Rapid nitrogen fixation by canopy microbiome in tropical forest determined by both phosphorus and molybdenum.
Department of Ecology and Evolutionary Biology, Princeton University, Princeton, New Jersey, 08544, USA.
Department of Ecology, Evolution and Behavior, University of Minnesota-Twin Cities, Saint Paul, Minnesota, 55108, USA.
School of Geography and Priestley International Centre for Climate, University of Leeds, Leeds, LS2 95T, United Kingdom.
Smithsonian Tropical Research Institute, Ancon, Panama.
Cary Institute of Ecosystem Services, Millbrook, New York, 12545, USA.
Department of Biology, Colorado State University, Fort Collins, Colorado, 80523, USA.
- Published Article
- Publication Date
Sep 01, 2019
Biological nitrogen fixation is critical for the nitrogen cycle of tropical forests, yet we know little about the factors that control the microbial nitrogen fixers that colonize the microbiome of leaves and branches that make up a forest canopy. Forest canopies are especially prone to nutrient limitation because they are (1) disconnected from soil nutrient pools and (2) often subject to leaching. Earlier studies have suggested a role of phosphorus and molybdenum in controlling biological N-fixation rates, but experimental confirmation has hitherto been unavailable. Here we present the results of a manipulation of canopy nutrient availability. Our findings demonstrate a primary role of phosphorus in constraining overall N fixation by canopy cyanobacteria, but also a secondary role of molybdenum in determining per-cell fixation rates. A conservative evaluation suggests that canopy fixation can contribute to significant N fluxes at the ecosystem level, especially as bursts following atmospheric inputs of nutrient-rich dust. © 2019 by the Ecological Society of America.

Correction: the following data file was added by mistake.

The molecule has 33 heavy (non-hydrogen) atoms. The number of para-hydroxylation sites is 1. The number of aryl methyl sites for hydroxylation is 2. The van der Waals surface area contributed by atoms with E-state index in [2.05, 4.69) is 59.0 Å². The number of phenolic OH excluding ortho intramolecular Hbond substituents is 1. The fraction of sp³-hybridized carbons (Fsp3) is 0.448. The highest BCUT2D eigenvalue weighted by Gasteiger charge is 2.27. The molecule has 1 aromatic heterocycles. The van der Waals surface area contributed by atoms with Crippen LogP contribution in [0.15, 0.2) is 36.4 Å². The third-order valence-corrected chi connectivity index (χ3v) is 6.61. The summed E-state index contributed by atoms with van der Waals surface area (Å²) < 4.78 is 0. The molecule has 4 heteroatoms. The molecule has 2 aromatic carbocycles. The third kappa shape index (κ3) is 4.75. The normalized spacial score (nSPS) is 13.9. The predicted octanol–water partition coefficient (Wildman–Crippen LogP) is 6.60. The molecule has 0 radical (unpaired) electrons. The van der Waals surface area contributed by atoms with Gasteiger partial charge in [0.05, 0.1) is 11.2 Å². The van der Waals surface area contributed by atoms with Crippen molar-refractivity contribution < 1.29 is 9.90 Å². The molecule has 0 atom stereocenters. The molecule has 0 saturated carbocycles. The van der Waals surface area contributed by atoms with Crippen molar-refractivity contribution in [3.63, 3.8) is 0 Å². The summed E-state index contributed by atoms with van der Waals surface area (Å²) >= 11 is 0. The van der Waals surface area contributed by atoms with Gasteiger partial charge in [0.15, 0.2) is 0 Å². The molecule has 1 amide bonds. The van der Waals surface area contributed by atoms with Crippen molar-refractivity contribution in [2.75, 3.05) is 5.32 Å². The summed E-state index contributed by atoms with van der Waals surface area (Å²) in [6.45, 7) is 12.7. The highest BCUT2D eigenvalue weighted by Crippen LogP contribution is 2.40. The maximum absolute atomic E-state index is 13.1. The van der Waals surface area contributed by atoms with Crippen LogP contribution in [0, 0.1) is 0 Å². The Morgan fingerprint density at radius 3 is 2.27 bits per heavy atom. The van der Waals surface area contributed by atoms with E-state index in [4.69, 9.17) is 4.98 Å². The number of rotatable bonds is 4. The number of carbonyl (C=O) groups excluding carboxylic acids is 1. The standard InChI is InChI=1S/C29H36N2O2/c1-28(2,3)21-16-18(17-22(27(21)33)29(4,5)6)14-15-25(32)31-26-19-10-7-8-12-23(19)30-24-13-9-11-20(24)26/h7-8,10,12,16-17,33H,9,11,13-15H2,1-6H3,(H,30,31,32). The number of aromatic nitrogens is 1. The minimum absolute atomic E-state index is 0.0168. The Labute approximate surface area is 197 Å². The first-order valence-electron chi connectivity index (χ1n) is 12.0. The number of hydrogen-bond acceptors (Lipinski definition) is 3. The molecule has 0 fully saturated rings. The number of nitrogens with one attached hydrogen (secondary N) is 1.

Report this publication
From MEDLINE®/PubMed®, a database of the U.S. National Library of Medicine.
This record was last updated on 12/31/2019 and may not reflect the most current and accurate biomedical/scientific data available from NLM.
The corresponding record at NLM can be accessed at https://www.ncbi.nlm.nih.gov/pubmed/31301692